IUCN Group Says 25% of All Sharks and Rays Threatened with Extinction
A new assessment by fish experts at the International Union for the Conservation of Nature (IUCN) reports one-quarter of the world's sharks and rays to be threatened with extinction.
The study of 1,041 chondrichthyan fishes - sharks, rays, and chimaeras - was carried out by the IUCN Shark Specialist Group (SSG) and published Tuesday in the open-access journal eLife.
Of all the chondrichthyan fishes on the IUCN's Red List of Threatened Species, only 23 percent have populations healthy enough to be considered of "least concern."
The IUCN reports that chondrichthyan fishes are "at a substantially higher risk than most other groups of animals and have the lowest percentage of species considered safe."
"Our analysis shows that sharks and their relatives are facing an alarmingly elevated risk of extinction," said Simon Fraser University's Nick Dulvy, an IUCN SSG co-chair.
"We now know that many species of sharks and rays, not just the charismatic white sharks, face extinction across the ice-free seas of the world," Dulvy said. "There are no real sanctuaries for sharks where they are safe from overfishing." "In greatest peril are the largest species of rays and sharks, especially those living in shallow water that is accessible to fisheries."
The main threat to sharks and rays is overfishing, both targeted and incidental, the report suggests, with the most-threatened species being large-bodied, shallow-water species.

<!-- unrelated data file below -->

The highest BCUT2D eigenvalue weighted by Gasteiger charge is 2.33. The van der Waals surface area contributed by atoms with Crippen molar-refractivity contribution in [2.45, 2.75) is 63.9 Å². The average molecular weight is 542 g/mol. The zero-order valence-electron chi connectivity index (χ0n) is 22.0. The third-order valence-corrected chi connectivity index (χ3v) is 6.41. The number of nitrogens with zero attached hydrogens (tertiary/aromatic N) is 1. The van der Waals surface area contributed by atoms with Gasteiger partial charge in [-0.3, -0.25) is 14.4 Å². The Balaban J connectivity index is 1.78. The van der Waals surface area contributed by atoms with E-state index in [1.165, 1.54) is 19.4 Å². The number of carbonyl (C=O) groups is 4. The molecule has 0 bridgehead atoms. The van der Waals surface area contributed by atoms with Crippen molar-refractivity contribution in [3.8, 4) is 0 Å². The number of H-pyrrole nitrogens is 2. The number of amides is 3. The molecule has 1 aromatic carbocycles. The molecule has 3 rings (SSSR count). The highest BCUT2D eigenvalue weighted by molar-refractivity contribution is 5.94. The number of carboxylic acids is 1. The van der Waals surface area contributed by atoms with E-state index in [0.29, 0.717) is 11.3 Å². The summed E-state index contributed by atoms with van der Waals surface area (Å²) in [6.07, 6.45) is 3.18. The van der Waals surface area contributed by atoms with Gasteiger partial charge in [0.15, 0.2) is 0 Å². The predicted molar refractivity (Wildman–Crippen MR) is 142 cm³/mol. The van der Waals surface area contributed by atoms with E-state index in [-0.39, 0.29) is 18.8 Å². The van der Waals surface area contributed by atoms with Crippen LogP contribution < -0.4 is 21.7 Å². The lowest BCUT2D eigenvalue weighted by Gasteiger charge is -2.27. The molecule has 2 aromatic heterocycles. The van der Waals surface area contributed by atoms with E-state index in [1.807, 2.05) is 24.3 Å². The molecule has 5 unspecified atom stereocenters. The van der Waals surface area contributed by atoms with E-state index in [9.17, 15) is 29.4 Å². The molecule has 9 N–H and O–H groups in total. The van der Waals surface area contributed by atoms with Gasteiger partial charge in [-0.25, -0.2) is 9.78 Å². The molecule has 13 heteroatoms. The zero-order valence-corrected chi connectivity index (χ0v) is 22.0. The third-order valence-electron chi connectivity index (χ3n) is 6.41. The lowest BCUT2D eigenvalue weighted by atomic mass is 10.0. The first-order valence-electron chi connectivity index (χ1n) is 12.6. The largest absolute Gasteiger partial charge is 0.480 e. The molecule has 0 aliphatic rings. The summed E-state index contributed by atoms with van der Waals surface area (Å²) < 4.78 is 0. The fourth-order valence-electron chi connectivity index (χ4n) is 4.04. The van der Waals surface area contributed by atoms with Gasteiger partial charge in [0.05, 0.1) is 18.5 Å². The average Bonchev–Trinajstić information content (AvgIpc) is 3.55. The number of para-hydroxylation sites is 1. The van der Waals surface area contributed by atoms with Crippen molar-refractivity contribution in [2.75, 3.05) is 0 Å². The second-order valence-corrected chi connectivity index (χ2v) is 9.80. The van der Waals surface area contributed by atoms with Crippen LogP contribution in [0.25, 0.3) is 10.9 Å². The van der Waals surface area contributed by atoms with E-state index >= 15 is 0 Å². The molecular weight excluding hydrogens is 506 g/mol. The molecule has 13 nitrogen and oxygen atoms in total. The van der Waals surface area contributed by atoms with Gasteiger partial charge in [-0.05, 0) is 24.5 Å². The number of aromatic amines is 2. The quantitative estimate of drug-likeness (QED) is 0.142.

Rays are more threatened than sharks, the researchers said.
"Surprisingly, we have found that the rays, including sawfish, guitarfish, stingrays, and wedgefish, are generally worse off than the sharks, with five out of the seven most threatened families made up of rays," said Colin Simpfendorfer, a professor of environmental science at James Cook University and IUCN SSG co-chair. "While public, media and government attention to the plight of sharks is growing, the widespread depletion of rays is largely unnoticed. Conservation action for rays is lagging far behind, which only heightens our concern for this species group."
The high value placed on the fins of some sharks and rays - which are used in some Asian cuisine, most notably in shark fin soup - is a major contributor to the threats facing the animals. Other demand is driven by the traditional Chinese medicine market (which sells tonics made of manta and devil ray gills) and the pharmaceutical industry, which uses shark livers in some products.
The Gulf of Thailand and the Mediterranean and Red seas are the regions where the depletion of sharks and rays has been most dramatic.
The ICUN experts report that there is an urgent need to improve management of fisheries and trade in order to avoid extinctions and promote population recovery.
"Sharks, rays and chimaeras tend to grow slowly and produce few young, which leaves them particularly vulnerable to overfishing," said IUCN SSG Deputy Chair Sonja Fordham, president of the Shark Advocates International conservation group. "Significant policy strides have been made over the last two decades but effective conservation requires a dramatic acceleration in pace as well as an expansion of scope to include all shapes and sizes of these exceptional species. Our analysis clearly demonstrates that the need for such action is urgent."